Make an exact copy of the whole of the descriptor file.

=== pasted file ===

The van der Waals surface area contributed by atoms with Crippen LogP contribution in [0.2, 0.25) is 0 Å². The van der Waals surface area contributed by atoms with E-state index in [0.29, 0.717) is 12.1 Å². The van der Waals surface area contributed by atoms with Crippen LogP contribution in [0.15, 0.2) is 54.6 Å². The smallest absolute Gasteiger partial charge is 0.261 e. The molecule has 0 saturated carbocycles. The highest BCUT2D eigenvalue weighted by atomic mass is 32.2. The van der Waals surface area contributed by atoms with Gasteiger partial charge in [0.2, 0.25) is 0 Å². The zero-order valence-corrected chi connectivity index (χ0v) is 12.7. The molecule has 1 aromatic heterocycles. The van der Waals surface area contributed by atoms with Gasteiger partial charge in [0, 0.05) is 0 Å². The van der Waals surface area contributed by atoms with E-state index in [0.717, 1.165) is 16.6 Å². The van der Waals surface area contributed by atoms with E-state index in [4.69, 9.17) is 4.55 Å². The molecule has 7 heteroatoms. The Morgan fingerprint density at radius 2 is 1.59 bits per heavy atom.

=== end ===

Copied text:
The van der Waals surface area contributed by atoms with Crippen LogP contribution in [0.2, 0.25) is 0 Å². The van der Waals surface area contributed by atoms with E-state index in [0.29, 0.717) is 12.1 Å². The van der Waals surface area contributed by atoms with Crippen LogP contribution in [0.15, 0.2) is 54.6 Å². The smallest absolute Gasteiger partial charge is 0.261 e. The molecule has 0 saturated carbocycles. The highest BCUT2D eigenvalue weighted by atomic mass is 32.2. The van der Waals surface area contributed by atoms with Gasteiger partial charge in [0.2, 0.25) is 0 Å². The zero-order valence-corrected chi connectivity index (χ0v) is 12.7. The molecule has 1 aromatic heterocycles. The van der Waals surface area contributed by atoms with Gasteiger partial charge in [0, 0.05) is 0 Å². The van der Waals surface area contributed by atoms with E-state index in [0.717, 1.165) is 16.6 Å². The van der Waals surface area contributed by atoms with E-state index in [4.69, 9.17) is 4.55 Å². The molecule has 7 heteroatoms. The Morgan fingerprint density at radius 2 is 1.59 bits per heavy atom.